This entry was written by Christine Baez, a University of Miami freshman and good friend of mine.
You can find Tomás Lautaro Monzón – “Tom” – riding his pimped out bike to a class he’s not registered for at Florida International University. His illegal immigrant status makes it difficult for him to attend college – even as his high school’s valedictorian – while his New Balance shoes keep him from getting a girl.
Tom finds joy in learning even though he won’t get college credit for it, so he gracefully sits in on classes.
A milk crate hangs on the back of Tom’s bright blue bicycle filled with over-sized cameras and an outdated fanny pack. His bike inventions include double crates on the back and a stereo system using two computers speaker and a mini amplifier.
He even hopes to upgrade to a motor bicycle someday.
Although he was never the best at attracting girls, Tom was pretty famous at his high school. He wasn’t the most popular, but it was difficult to find someone who didn’t have a smile on their face when Tom was in the presence.
It’s hard not to smile when you see a tall, lanky kid wearing Old Navy shirts and accessorizing with thick-rimmed glasses, a half smile and ape-like legs.
Most people at his high school recognize him by his bicycle – a “1972 10-speed Free Spirit Brittany”. Tom rode to his homecoming dance on his bike and almost went to prom on it.
The only thing that stopped him was a flat tire.
Luckily his bike wanted him to have some dignity that day and prevented Tom from scaring his prom date away. Yes, he found one – in the form of his girl best friend, that is.
Tom may have left prom without a girl on his arm, but he had a large crown and sash with the words “Prom King” to make up for it.
He was selected as a “Senior of Distinction” at South Miami Senior High School, his alma mater. There was a photoshoot for these seniors in which each brought awards aond objects that made them, well, distinct. While everyone brought trophies and medals, Tom held his bulky video camera with one hand and his bright blue bicycle with the other.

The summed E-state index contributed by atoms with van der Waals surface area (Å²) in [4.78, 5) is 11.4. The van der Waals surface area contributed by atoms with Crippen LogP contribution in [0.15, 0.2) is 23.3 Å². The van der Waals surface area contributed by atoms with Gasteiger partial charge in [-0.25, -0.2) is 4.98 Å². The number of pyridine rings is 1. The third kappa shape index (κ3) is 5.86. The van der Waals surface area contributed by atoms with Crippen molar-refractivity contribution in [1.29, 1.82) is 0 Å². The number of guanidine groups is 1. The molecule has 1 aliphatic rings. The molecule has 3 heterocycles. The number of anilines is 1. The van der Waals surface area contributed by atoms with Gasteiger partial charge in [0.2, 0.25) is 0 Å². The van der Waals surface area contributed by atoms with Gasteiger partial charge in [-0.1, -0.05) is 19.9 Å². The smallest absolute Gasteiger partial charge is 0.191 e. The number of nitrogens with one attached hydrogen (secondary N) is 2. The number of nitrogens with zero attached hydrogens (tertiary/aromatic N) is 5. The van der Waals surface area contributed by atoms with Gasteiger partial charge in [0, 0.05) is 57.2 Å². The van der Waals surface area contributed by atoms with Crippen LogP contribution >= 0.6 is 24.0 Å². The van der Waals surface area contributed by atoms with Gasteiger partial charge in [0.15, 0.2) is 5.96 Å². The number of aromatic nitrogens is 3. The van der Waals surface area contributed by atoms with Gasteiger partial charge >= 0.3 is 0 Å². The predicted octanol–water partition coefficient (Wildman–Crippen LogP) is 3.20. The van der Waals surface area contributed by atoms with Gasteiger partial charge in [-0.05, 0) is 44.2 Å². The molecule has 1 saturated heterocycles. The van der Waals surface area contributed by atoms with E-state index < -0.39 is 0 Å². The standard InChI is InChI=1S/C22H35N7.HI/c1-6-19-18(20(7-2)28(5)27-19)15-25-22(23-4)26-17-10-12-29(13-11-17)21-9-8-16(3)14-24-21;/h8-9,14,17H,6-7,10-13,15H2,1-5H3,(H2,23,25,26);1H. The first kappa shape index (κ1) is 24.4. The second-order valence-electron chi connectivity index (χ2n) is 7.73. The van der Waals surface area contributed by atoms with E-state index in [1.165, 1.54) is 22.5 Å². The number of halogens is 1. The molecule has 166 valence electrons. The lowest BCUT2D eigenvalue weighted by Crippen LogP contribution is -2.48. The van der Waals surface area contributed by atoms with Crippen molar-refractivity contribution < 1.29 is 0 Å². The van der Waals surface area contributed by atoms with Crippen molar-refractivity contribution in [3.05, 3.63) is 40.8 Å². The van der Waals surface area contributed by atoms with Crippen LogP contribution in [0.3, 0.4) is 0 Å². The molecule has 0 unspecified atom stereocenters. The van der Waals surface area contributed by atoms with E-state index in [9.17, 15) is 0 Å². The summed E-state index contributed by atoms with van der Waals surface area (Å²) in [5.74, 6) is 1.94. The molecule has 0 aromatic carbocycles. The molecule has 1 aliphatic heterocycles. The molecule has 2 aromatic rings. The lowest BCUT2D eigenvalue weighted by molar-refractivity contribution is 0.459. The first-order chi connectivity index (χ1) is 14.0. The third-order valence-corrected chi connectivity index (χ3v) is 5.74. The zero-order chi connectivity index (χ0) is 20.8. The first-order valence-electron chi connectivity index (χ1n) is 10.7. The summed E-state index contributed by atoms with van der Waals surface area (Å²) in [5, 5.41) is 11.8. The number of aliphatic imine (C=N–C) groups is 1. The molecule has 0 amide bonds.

While cruising down Miami’s Calle Ocho on his Free Spirit bicycle, with his long black hair blowing in the wind, Tom saw an attractive girl walking towards him. Looking at this girl caused him to steer off the sidewalk and into the grassy plot adjacent, landing directly in front of the bombshell. It was as if his Free Spirit had a mind of its own and strolled right up to the girl; something Tom was not capable of doing on his own.
One time he had told a girl he would pick her up at her house and they would go out somewhere. Expecting a car, “the girl’s face turned white” when she saw Tom pull up on his 70s 10-speed.
“There’s an innate aestheticism to the bicycle than can’t be matched,” Tom explained. That very appreciation for the two-wheeled vehicle cost Tom a kiss with an artsy type outside the museum. As Tom was leaning in, he got distracted by a beautiful road bicycle careening down the street at over twenty miles per hour.
By the time he came back to earth, the girl was in her car and down the street.
As an aspiring journalist, he wants to “be stuck in a cubicle poring over a news report”. Alternatively, he’d like to pursue teaching and park maintenance.
Tom’s also concerned with the sustainability of the environment, especially when it comes to transportation. In fact, as connected as Tom is to his bicycle, he fantasizes about being a bus driver. He’s even awaiting the purchase of a driving simulator, complete with a 900 degree steering wheel and force feedback – even though he’s never gotten behind the wheel of a car.
From looking at his resumé you would think that Tomás Monzón would become a Harvard graduate, create his own newspaper, or become a famous news anchor. While those plans are in the works, for the moment, those who know him can picture Tom leading a different lifestyle: riding his Free Spirit bicycle around the streets of sunny Miami, Florida.